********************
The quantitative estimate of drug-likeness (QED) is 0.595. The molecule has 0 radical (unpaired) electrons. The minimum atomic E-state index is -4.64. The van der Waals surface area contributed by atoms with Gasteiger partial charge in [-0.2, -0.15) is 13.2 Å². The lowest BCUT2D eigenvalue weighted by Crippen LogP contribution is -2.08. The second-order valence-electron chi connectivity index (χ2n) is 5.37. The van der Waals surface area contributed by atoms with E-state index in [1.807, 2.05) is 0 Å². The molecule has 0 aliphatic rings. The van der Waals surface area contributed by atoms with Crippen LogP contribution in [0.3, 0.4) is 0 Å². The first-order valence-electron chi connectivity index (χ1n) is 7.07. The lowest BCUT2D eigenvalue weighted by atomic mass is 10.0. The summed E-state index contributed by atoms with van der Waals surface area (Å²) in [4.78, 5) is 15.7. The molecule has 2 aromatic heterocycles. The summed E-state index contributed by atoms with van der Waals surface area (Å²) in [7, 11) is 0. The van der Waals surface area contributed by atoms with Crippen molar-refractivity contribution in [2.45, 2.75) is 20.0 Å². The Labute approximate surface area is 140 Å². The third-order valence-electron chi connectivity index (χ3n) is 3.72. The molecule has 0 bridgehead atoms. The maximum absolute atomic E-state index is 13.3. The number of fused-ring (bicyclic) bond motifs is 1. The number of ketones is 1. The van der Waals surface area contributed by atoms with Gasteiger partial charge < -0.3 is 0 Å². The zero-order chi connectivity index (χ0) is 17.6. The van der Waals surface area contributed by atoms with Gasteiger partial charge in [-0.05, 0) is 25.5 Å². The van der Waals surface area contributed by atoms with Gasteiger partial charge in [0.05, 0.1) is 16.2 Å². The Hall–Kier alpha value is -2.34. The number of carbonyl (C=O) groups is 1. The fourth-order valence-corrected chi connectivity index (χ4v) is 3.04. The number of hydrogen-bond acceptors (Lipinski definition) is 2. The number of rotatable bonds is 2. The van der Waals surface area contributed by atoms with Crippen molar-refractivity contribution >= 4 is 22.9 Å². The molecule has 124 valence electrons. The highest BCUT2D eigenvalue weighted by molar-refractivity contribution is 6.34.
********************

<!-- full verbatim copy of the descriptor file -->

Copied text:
The quantitative estimate of drug-likeness (QED) is 0.595. The molecule has 0 radical (unpaired) electrons. The minimum atomic E-state index is -4.64. The van der Waals surface area contributed by atoms with Gasteiger partial charge in [-0.2, -0.15) is 13.2 Å². The lowest BCUT2D eigenvalue weighted by Crippen LogP contribution is -2.08. The second-order valence-electron chi connectivity index (χ2n) is 5.37. The van der Waals surface area contributed by atoms with E-state index in [1.807, 2.05) is 0 Å². The molecule has 0 aliphatic rings. The van der Waals surface area contributed by atoms with Crippen LogP contribution in [0.3, 0.4) is 0 Å². The first-order valence-electron chi connectivity index (χ1n) is 7.07. The lowest BCUT2D eigenvalue weighted by atomic mass is 10.0. The summed E-state index contributed by atoms with van der Waals surface area (Å²) in [4.78, 5) is 15.7. The molecule has 2 aromatic heterocycles. The summed E-state index contributed by atoms with van der Waals surface area (Å²) in [7, 11) is 0. The van der Waals surface area contributed by atoms with Crippen molar-refractivity contribution in [2.45, 2.75) is 20.0 Å². The Labute approximate surface area is 140 Å². The third-order valence-electron chi connectivity index (χ3n) is 3.72. The molecule has 0 bridgehead atoms. The maximum absolute atomic E-state index is 13.3. The number of fused-ring (bicyclic) bond motifs is 1. The number of ketones is 1. The van der Waals surface area contributed by atoms with Gasteiger partial charge < -0.3 is 0 Å². The zero-order chi connectivity index (χ0) is 17.6. The van der Waals surface area contributed by atoms with Gasteiger partial charge in [-0.05, 0) is 25.5 Å². The van der Waals surface area contributed by atoms with Gasteiger partial charge in [0.05, 0.1) is 16.2 Å². The Hall–Kier alpha value is -2.34. The number of carbonyl (C=O) groups is 1. The fourth-order valence-corrected chi connectivity index (χ4v) is 3.04. The number of hydrogen-bond acceptors (Lipinski definition) is 2. The number of rotatable bonds is 2. The van der Waals surface area contributed by atoms with Crippen molar-refractivity contribution >= 4 is 22.9 Å². The molecule has 124 valence electrons. The highest BCUT2D eigenvalue weighted by molar-refractivity contribution is 6.34.